A Little About Short Sales:
The following are some highlights from our experience with short sales. This is not a guarantee of what you will experience since this is not a one size fits all subject, and things can vary from lender to lender. We do hope that an insight from our perspective will aid you in experiencing a successful short sale if one happens your way.
What is a short sale? This occurs when a seller does not receive enough proceeds from the sale of their property to pay off the existing mortgage(s) and all of the closing costs incurred with the sales transaction. The seller will ask his existing lender(s) if they would agree to accept less money than what is due for a FULL release of the mortgage debt, so that the deal can proceed to close.
Some things that need to be considered when this term comes up in a transaction are as follows:
• There is no guarantee that the lender will agree to this, so from a Listing perspective, an agent may do a lot of work only to have it fall apart at the last second. From a Selling perspective, the buyer may incur cost for appraisals, inspections, etc. and still not be able to purchase the property.
• Most of the short sales that we have experienced require the seller to make the initial request to their respective lenders. Most of time it is required in writing, and then the lender will provide a seller with a laundry list of items that they need to provide such as appraisals, financial records, copy of the purchase contract, and Estimated HUD.
• The estimated closing statement must reflect all the charges and be as accurate as possible. it is not always easy to get a lender to say that they will accept the net sale proceeds. Often times the lenders demand will say that they will accept no less than a specific dollar amount and it is usually what is on the closing statement.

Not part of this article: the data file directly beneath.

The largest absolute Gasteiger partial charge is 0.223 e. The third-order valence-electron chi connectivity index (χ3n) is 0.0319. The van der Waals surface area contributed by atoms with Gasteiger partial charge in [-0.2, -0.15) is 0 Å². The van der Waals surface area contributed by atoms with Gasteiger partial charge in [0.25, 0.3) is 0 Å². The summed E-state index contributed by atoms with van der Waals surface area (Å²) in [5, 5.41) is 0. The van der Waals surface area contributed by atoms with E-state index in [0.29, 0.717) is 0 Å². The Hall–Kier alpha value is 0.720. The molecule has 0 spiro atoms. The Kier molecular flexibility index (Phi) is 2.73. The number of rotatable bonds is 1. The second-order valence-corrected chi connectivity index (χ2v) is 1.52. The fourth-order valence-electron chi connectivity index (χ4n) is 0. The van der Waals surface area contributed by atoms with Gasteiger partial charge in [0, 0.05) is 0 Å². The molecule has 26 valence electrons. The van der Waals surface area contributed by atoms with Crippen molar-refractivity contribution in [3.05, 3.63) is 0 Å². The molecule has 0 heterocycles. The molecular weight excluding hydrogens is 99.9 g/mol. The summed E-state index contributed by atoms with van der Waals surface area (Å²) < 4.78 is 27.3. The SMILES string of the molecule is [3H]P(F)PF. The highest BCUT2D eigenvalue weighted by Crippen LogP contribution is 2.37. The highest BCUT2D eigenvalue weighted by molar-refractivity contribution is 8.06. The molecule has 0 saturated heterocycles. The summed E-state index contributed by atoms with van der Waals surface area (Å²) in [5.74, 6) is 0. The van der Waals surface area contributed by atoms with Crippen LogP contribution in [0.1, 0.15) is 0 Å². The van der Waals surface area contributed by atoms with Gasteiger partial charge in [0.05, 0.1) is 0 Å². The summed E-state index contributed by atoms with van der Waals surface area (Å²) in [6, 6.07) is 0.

• The lender may put restrictions on the amount of commission that can be charged. They may also come back and not allow any credits and/or repairs to be done. If this is the case, then these items will have to be removed or handled outside of the transaction, which in most cases would make the buyer responsible for these items.
• The process for a short sale approval typically takes around 45-60 days. It can take as long as 6 months to complete, but the process seems to have gotten much more streamlined now that we are several years into short sales in the East Valley. In addition, the proceeds need to be delivered according to the specifications of the lender - they accept no deviations! This can also add to the time crunch.
• Once a closing date has been set it must be met. To get approval for an extension is a long drawn out process, and in the meantime, the home could be foreclosed on.
• Once the short sale has been agreed upon by the lender and the seller, escrow must have a written demand for the amount they will accept, and it should state that a full release will be issued upon payment.
• A request to a lender for a short sale does not automatically stop any foreclosure proceedings, that is a separate matter that the seller or his agent needs to deal with.
• The seller also needs to know that even if a short sale is approved and the debt is released, it still may have a negative impact on his/her credit. A lender may report to the credit bureau that the loan was paid in full for less than the full balance. The lender will also issue a 1099 to the seller on the loss amount.
• If there is a first and a second mortgage on the property, the first lender does not have to work with the second lender in order to help get the property sold.